While snows should end for Tuesday in town, they will continue at the higher elevations, albeit with much lighter intensity.
A secondary push of moisture, energy and cold air is forecast to cross northern Colorado early Wednesday. As temperatures cool aloft, snows will begin again overnight, especially at the higher elevations in our most favorable northwest flow. But town will not be left out and I would expect periods of moderate to heavy snow showers at all elevations during the day Wednesday before they taper off around midnight and end by Thursday morning. Significant accumulation and difficult travel conditions are again expected if the storm evolves as currently forecast, with storm totals from Tuesday night through Wednesday night in the 3-6” range in town and 6-12” range at higher elevations.
After a chilly start to Thursday with temperatures well below our 25 F average, clouds should give way to some sun, especially in the valley, as temperatures warm, though high temperatures will still stay well below our average of 57 F.
Another chilly Friday morning will yield warmer and sunnier weather that looks to persist for Saturday as a ridge of high pressure temporarily moves over the West. But the break in winter-like weather may be short-lived as a strong storm brews in the Gulf of Alaska by the end of the workweek. The storm is forecast to move eastward and mix with some very cold air from the Yukon and Northwest Territories of Canada as it makes landfall around Vancouver on Saturday. Weather forecast models agree that the storm will split soon after making landfall, so there is quite a bit of uncertainty with the weather forecast for the end of the weekend and early the following workweek.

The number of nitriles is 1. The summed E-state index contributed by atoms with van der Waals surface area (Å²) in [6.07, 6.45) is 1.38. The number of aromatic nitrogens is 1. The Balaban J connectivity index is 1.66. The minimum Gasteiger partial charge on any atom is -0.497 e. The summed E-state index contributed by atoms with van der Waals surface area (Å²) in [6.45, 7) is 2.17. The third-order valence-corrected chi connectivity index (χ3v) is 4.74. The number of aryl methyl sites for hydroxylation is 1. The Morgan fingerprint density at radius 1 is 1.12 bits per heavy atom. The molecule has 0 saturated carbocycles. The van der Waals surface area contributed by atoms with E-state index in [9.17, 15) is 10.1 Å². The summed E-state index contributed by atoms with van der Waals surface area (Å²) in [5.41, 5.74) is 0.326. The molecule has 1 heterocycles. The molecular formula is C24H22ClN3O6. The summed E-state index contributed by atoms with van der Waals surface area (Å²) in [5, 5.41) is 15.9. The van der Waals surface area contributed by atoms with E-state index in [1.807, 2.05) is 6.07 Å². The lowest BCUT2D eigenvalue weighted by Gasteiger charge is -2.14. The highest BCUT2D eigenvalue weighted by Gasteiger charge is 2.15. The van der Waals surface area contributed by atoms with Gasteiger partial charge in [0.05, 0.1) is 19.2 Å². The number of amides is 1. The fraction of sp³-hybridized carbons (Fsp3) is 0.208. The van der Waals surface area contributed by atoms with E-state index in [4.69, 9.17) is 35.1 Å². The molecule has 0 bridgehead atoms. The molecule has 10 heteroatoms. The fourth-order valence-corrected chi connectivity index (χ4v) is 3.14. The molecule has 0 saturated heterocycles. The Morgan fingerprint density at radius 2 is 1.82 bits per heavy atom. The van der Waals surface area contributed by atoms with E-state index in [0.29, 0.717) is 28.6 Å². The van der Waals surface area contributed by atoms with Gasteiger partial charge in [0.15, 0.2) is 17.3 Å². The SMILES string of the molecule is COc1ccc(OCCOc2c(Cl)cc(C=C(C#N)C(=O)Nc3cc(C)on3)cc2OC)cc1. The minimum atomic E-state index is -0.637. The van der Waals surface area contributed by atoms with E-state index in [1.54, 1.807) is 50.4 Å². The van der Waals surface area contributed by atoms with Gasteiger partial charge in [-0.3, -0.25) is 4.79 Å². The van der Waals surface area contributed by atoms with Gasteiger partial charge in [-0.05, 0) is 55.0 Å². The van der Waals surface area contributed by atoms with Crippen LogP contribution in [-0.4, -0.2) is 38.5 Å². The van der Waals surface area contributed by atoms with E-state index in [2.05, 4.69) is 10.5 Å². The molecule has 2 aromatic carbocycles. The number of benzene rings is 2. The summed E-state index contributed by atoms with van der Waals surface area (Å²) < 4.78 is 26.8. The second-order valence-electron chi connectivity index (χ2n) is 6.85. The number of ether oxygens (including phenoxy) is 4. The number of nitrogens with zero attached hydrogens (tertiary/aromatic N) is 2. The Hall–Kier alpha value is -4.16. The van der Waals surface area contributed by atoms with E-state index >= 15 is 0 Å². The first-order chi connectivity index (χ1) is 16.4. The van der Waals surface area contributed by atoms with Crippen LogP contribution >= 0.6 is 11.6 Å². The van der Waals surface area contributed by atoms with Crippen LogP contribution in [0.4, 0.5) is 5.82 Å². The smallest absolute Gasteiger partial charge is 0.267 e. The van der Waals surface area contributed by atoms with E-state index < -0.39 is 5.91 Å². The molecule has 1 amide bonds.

Thursday, October 17, 2019
Clouds have overspread the Steamboat Springs area this Thursday morning ahead of the first of two storms expected through the beginning of the upcoming work week. The first storm will be a weak quick-hitter with precipitation starting after midnight tonight and ending before noon on Friday. Saturday will be an in-between day before the stronger and colder storm moves in Saturday night and lingers through Tuesday.